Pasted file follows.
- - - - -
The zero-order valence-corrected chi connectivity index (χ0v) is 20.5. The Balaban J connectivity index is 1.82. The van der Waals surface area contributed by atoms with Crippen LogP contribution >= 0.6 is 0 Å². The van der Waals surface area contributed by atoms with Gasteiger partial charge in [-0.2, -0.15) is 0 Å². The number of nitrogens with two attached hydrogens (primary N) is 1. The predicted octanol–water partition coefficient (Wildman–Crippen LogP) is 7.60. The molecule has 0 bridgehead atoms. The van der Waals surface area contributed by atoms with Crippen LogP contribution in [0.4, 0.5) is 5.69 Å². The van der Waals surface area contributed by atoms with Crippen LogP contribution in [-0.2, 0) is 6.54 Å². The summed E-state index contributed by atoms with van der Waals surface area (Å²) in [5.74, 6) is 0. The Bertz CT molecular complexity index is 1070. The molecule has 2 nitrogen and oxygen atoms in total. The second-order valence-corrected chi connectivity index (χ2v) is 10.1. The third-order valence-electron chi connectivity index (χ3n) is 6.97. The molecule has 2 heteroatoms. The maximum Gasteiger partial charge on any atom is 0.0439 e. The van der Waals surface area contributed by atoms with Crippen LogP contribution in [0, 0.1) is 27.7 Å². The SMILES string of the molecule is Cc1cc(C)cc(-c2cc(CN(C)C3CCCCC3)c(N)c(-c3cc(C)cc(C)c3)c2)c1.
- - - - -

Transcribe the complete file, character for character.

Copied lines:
The zero-order valence-corrected chi connectivity index (χ0v) is 20.5. The Balaban J connectivity index is 1.82. The van der Waals surface area contributed by atoms with Crippen LogP contribution >= 0.6 is 0 Å². The van der Waals surface area contributed by atoms with Gasteiger partial charge in [-0.2, -0.15) is 0 Å². The number of nitrogens with two attached hydrogens (primary N) is 1. The predicted octanol–water partition coefficient (Wildman–Crippen LogP) is 7.60. The molecule has 0 bridgehead atoms. The van der Waals surface area contributed by atoms with Crippen LogP contribution in [0.4, 0.5) is 5.69 Å². The van der Waals surface area contributed by atoms with Crippen LogP contribution in [-0.2, 0) is 6.54 Å². The summed E-state index contributed by atoms with van der Waals surface area (Å²) in [5.74, 6) is 0. The Bertz CT molecular complexity index is 1070. The molecule has 2 nitrogen and oxygen atoms in total. The second-order valence-corrected chi connectivity index (χ2v) is 10.1. The third-order valence-electron chi connectivity index (χ3n) is 6.97. The molecule has 2 heteroatoms. The maximum Gasteiger partial charge on any atom is 0.0439 e. The van der Waals surface area contributed by atoms with Crippen LogP contribution in [0, 0.1) is 27.7 Å². The SMILES string of the molecule is Cc1cc(C)cc(-c2cc(CN(C)C3CCCCC3)c(N)c(-c3cc(C)cc(C)c3)c2)c1.